The two women, Susan Retik and Patti Quigley, didn't know each other before they both lost their husbands on planes that flew into the World Trade Center. After that tragic morning that forever altered the course of their lives, they were introduced and decided to turn the violence of the attacks into a positive act of love.
Instead of thinking about retribution, they focused on raising money for the scores of widows in Afghanistan who have lost husbands to decades of war in the ravaged nation. Retik and Quigley named their organization Beyond the 11th, proceeds of which support charities that help Afghan widows become self-sufficient.
"If we can teach love and kindness rather than hatred, that is the way terrorism would end," Retik says through tears in the film.
"Beyond Belief" juxtaposes Retik's and Quigley's stories with those of the few hundred Kabul women they help: those who live in poverty after having lost husbands to war and bombings. The documentary culminates in an emotional, face-to-face meeting between the American and Afghan widows.
Through it all, director Beth Murphy captures the range of feelings the women in opposite corners of the world share: grief, frustration, loneliness, motivation, excitement, hope. Though the film doesn't yet have a distributor (as is the case with many festival offerings), she hoped showcasing it at Tribeca would help her find one.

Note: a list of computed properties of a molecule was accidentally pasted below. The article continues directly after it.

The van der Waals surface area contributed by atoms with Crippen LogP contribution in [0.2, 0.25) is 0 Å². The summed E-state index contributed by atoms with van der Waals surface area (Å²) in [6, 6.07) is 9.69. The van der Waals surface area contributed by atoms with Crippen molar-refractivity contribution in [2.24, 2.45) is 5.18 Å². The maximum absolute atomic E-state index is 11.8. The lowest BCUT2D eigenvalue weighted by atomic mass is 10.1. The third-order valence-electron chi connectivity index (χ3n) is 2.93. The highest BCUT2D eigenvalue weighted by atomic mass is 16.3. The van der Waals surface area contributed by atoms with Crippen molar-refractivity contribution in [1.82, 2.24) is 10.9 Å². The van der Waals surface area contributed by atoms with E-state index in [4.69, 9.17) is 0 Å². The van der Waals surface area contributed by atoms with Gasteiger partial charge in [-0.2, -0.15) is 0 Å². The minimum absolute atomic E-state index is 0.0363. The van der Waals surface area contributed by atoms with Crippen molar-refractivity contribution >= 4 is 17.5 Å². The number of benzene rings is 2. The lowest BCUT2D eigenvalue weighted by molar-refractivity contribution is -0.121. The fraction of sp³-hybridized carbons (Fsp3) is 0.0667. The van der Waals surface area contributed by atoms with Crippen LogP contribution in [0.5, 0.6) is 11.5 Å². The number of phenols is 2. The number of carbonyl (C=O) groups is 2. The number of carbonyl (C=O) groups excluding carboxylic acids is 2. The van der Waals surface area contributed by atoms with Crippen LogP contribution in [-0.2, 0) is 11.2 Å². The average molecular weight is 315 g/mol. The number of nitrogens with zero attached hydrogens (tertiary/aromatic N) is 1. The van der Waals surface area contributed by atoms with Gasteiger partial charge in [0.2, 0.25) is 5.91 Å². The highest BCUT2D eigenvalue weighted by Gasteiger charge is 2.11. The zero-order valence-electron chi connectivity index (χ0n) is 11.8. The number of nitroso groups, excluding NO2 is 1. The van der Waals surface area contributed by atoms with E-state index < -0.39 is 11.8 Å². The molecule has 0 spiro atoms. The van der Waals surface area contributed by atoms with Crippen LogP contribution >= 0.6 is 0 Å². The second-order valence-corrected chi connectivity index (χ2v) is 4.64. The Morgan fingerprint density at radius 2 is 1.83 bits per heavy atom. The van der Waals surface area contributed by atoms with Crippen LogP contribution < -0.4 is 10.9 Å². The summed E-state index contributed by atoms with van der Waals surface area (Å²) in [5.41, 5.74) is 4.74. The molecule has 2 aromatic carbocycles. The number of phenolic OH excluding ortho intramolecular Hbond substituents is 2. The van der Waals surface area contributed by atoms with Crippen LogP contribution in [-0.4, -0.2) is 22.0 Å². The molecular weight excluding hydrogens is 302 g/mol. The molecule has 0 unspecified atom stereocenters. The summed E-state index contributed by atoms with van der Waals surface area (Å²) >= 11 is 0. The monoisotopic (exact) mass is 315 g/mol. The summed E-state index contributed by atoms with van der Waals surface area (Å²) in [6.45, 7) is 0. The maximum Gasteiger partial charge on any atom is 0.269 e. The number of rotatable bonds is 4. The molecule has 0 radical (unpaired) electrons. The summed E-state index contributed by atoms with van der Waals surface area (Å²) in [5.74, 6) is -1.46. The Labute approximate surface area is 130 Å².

Paint the Town Orange
Another popular Tribeca documentary, "The Gates," looks at how the unusual and controversial sunset-orange art project of the same name came to cover Central Park in the winter of 2005.
Eccentric husband-and-wife artists Christo and Jeanne-Claude delighted the film festival's audience with their candor, wry wit and spontaneity.
Filmmakers Albert Maysles and Antonio Ferrera shrewdly depict the history, drama and comedy surrounding the project's realization. Once The Gates are mounted, they come alive onscreen through stunning cinematography.
"It's beautiful, even if they say it looks like a car wash," one onlooker observes in the film, after The Gates — consisting of steel arches draped with flag-like swaths of thick nylon — are unveiled.
"I was happy with it," Christo told FOXNews.com after a screening.
HBO Documentary Films plans to air this quirky, charming film on television in February 2008.
Heroine Emerges From 'Shame'
Far more serious subjects — rape and the "eye-for-an-eye" tradition of honor crimes — are the focal points of still another Tribeca winner, a documentary called "Shame."